On the day of the practical exam:
Carry your passport with you (it may be checked by the examiner). As soon as you enter the car, make sure to wear the seatbelt and make the initial adjustments (seat position, mirrors, etc.). Your driving instructor will be sitting next to you (but he will not give you any instructions today. He is only there to act during emergencies). During the exam you will have to drive the route requested by the examiner (this doesn’t mean you don’t have to follow the driving rules; if the examiner tells you to enter a “no entry”, you can ignore him; it’s a test to see if you are aware of the driving rules). You may also be asked to do one or more of the following:
- Parallel and/or box parking (Make sure to check all the mirrors at appropriate times. The examiners really love it when you check the mirrors correctly).
- Emergency braking – when at 30 Km/h (Usually, you would be in an empty street at this time. Brake as fast as possible without the car turning off: brake + clutch).
- Making a three-point turn (Make sure to check all the mirrors at appropriate times).
- Drive on Landesstraße (Don’t exceed the speed limit. But, do not drive much slower than the speed limit when the driving conditions allow it).
- Drive on Autobahn (Enter the autobahn at a decent speed. Drive 120-130 Km/h if the traffic condition and speed limits allow for it).
Hint: Don’t forget “Schulterblick”, “rechts vor links” and checking mirrors where appropriate.
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The practical exam will last around 45 minutes. At the end of the exam, you will get the result and a feedback from the examiner (usually a list of mistakes). If you did well enough, you should receive a certificate stating that you have passed the exam.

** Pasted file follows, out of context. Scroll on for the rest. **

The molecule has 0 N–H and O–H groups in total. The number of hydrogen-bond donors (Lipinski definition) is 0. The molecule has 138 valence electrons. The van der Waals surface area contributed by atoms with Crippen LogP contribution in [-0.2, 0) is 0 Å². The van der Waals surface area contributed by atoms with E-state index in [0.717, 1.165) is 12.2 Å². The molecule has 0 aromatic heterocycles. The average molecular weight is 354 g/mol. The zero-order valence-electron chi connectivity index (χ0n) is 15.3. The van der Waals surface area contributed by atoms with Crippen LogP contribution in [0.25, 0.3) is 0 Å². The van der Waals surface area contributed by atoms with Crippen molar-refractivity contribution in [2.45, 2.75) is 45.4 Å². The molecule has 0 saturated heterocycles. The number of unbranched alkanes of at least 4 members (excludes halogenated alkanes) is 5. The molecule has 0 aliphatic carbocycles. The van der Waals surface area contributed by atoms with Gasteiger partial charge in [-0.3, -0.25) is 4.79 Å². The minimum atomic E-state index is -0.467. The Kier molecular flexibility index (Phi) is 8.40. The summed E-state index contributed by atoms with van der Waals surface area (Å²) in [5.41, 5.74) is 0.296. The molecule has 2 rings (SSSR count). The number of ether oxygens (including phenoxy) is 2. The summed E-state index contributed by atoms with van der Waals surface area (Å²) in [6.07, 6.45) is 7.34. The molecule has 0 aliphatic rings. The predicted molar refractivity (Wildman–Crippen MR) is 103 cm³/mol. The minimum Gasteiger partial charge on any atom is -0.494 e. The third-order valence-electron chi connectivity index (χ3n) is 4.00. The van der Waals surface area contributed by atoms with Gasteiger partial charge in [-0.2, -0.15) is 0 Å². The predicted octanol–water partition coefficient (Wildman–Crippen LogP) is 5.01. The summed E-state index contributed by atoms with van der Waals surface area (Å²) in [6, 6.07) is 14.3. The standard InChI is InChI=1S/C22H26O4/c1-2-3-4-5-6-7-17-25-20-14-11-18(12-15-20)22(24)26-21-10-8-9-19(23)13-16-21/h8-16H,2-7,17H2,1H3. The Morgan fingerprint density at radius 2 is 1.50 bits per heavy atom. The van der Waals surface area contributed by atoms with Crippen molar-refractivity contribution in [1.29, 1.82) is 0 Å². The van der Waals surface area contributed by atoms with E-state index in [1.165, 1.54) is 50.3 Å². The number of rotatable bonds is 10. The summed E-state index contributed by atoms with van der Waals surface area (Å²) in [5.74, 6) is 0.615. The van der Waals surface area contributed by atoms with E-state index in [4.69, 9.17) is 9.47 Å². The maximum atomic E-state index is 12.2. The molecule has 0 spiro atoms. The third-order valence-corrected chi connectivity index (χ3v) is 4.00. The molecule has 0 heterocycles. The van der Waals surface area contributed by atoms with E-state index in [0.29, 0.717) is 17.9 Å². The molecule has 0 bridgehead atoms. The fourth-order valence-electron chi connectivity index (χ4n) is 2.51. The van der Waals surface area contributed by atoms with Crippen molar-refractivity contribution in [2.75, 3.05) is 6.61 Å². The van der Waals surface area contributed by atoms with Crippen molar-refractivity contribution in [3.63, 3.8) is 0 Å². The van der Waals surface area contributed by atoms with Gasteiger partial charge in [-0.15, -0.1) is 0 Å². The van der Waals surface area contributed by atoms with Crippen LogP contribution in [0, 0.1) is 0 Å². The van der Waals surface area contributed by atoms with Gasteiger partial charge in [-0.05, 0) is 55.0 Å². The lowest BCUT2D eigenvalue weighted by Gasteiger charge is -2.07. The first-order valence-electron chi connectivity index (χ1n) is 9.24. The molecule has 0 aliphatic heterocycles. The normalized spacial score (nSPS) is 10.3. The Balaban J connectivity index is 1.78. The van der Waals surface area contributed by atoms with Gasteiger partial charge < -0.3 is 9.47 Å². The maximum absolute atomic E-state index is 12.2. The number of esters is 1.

10. Collecting your license
If you have successfully passed the exam, take the certificate issued by the examiner to the Führerscheinstelle. They will take your foreign driving license and issue you a German driving license.
Note: The foreign driving license will be kept by the Führerscheinstelle. Once you get the German DL, you can get an International driving permit (IDP) to drive in your home country. If you plan to leave Germany permanently to you live in your home country, then you can exchange your german DL with the earlier one.
The whole process took me around 5 months. But, it can be done in 3-4 months if you are consistent and work hard. In the end, I paid around ~ Eur 1200 (including learning materials). The cost breakdown for converting a foreign DL to a German one is mentioned at the end of this post. If you found this post interesting, read my post about The cost of owning a car in Germany. Subscribe below to get notified about my next post on car insurance.
SEE ALSO: 7 Myths about studying in Germany
Cost Breakdown (cost can vary a lot depending on the locality):
|1||Driving School registration||
~ 80 – 150€
|2||Theory lessons (Optional)||
|3||First aid course||
|5||Translation of foreign DL||
|7||Theory exam fee||
~30-50€ per lesson
|9||Practical exam fee||